I started at CC in Summer 1998, take a couple distance courses to alleviate the stuck-at-home-doing-nothing feeling after having my fifth knee surgery a week after graduating high school. That fall, I started in the Computer Science program, unaware that it was primarily coding games. Also that quarter, I began writing articles for the blue&gold and working in the box office in Corbet Hall. After falling and breaking my wrist in the box office that winter, I switched to journalism and studied under T.R. Gratz. I also took several photography classes from Carl Cook. It was during this time that I came up with the idea of writing and directing movies. Fall 1999, I took a full-time job at the Department of Labor and Industries, working there for a year, while taking evening courses and editing the 2000 edition of Beyond Parallax. I returned as a full-time student Winter 2001 and finished the credits needed for my AA. As I was planning to transfer to the University of Oregon, I need one year of college-level foreign language, so I took a year of German, along with Creative Writing and community-education Photography and music courses. My last year, I was enrolled in the Computer Network Technician program as well; Spring 2002, my last quarter, I was enrolled for 22 credits! (I don’t recommend that unless absolutely necessary; it was a rough quarter.)
After graduation, I temped for my lawyer (William Boehm, now retired) and cleaned the adjoining law offices of Hillier & Scheibmeier. Fall 2002 found me enrolled at the University of Oregon’s School of Journalism & Communication. While at Oregon, I also took several film courses and worked as a copy editor for the Oregon Daily Emerald. Following Summer 2003, I was no longer able to afford the out-of-state tuition, so I transferred to The Evergreen State College. While there, I took the Media Rhetoric program, the last quarter being an independent program called Making a Short Feature Film, for which I wrote, directed, edited, and starred in a short parody film. About six months after graduating TESC, I went to work at the Attorney General’s Office as a Legal Secretary 1, working there four years. While there, I used my writing skills to draft legal documents and improve research techniques. I also served on the agency’s Sustainability Committee, first as the secretary (taking minutes, etc) and then as co-chair.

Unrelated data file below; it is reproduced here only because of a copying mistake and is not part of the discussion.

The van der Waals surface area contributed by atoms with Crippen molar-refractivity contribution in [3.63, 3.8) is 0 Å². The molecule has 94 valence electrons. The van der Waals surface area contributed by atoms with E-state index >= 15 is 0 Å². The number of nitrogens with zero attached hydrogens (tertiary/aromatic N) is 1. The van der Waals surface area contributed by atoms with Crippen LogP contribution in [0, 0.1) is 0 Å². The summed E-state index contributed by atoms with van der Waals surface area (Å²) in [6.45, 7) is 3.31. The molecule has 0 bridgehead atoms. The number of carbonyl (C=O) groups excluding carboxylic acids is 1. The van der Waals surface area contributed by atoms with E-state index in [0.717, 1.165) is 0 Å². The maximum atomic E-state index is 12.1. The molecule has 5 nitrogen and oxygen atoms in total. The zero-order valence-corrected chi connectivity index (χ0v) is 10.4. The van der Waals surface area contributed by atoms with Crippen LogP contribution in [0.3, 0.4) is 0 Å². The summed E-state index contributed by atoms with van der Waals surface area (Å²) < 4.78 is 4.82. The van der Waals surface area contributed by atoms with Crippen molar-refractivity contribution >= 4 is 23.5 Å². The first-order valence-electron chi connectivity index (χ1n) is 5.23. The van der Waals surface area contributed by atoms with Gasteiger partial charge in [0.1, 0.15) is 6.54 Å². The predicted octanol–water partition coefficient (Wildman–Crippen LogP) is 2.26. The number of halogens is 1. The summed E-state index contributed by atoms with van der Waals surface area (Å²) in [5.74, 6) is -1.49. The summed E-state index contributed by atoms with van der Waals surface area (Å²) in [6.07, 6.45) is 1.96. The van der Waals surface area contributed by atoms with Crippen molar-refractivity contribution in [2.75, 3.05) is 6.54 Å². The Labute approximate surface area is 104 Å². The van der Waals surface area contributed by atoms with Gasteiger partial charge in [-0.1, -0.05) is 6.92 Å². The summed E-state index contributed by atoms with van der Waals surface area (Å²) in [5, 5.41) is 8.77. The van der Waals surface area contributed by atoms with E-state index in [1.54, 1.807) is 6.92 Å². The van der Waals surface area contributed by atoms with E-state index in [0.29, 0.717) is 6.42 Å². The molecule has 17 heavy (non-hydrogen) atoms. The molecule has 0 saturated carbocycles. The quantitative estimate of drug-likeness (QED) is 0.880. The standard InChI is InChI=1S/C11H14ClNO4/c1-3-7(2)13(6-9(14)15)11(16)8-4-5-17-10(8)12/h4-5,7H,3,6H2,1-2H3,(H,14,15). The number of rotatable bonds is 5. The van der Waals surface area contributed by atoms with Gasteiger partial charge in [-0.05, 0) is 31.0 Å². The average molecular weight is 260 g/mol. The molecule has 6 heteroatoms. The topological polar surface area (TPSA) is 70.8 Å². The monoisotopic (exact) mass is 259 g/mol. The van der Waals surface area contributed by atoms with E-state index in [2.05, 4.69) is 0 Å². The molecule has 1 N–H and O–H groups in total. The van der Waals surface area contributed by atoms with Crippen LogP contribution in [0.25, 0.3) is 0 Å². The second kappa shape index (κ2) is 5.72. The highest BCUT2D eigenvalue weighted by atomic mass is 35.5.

In 2009, I found myself unemployed and looking for something new to do with my life. I had started an online master’s degree program with the University of Phoenix the previous year, so I was in the final months of that when I reconnected with my now-husband. In September 2009, I moved to Victoria, BC on a visitor’s visa, so I was not legally allowed to work until I was granted permanent residency. During that time, I self-taught myself video editing and began filming weddings as part of my husband’s DJ business. That and my photo-journalism background from CC gave me the foundation to accept an offer to help film a television show in 2016. That fall, I began volunteering with Shaw TV Victoria (now Shaw Spotlight), a community television station. I began primarily on camera, then eventually learned audio, graphics, switching, editing, and directing. Now, I work on two bi-weekly studio shows, one of which I edit, and also help out with big mobile productions. I’ve worked on everything from studio talk shows to sporting events (soccer, curling, roller derby, MMA fighting, and hockey) to premier events like the Governor General’s awards and opening ceremonies for the BC Summer Games. In addition, I freelance for HockeyTV, filming prep hockey games that are broadcast over the internet. I’ve also temped with ElectionsBC, working the last two provincial elections. I still help my husband with his wedding DJ and karaoke business, shooting promos and managing his social media presence. While public television is not where I expected to end up, I love the work I do and the people I get to work with. My only regret during my time at CC is that I didn’t take any Radio/TV courses from Wade Fisher; I’m sure I really would have enjoyed those.
I’m not great at giving advice, but the best thing I can think of is: don’t be afraid to ask for what you want. At the time, I honestly thought I would work in journalism after college. Back then, journalism and Radio/TV were separate programs, so I only took print journalism courses, when I would’ve benefited from Radio/TV as well. Had I been more proactive, I may have been able to create an individualized program that rounded out my skills. So, don’t be afraid to ask.
Furthermore, don’t be afraid to do things differently. We all have varying degrees of comfort and skill, so it’s silly that so many people believe there are set ways to do things. Step outside your comfort zone absolutely, but if a way of doing something works for you, then stick to your guns. When I first started taking photos as a kid, I used an instamatic 110 film camera, followed by a Polaroid, before I picked up the Minolta XG-M. I used that primarily until I acquired my first DSLR in 2008. I’m now on my fourth DSLR, though I don’t shoot as often as I used to. Also, with cell phone cameras improving all the time, most of what I shoot is on my phone—although I recently switched to Android because their camera app gives me more control over photo settings. I don’t begrudge anyone on what they use to shoot. Some phones shoot better video than the studio cameras we use. In short, there’s no right or wrong way to express your creativity.
Also, take an on-campus job over an off-campus one; it doesn’t even need to be connected to your area of study. I absolutely loved working in the box office. The drama students were a fun bunch to interact with and made the work very rewarding.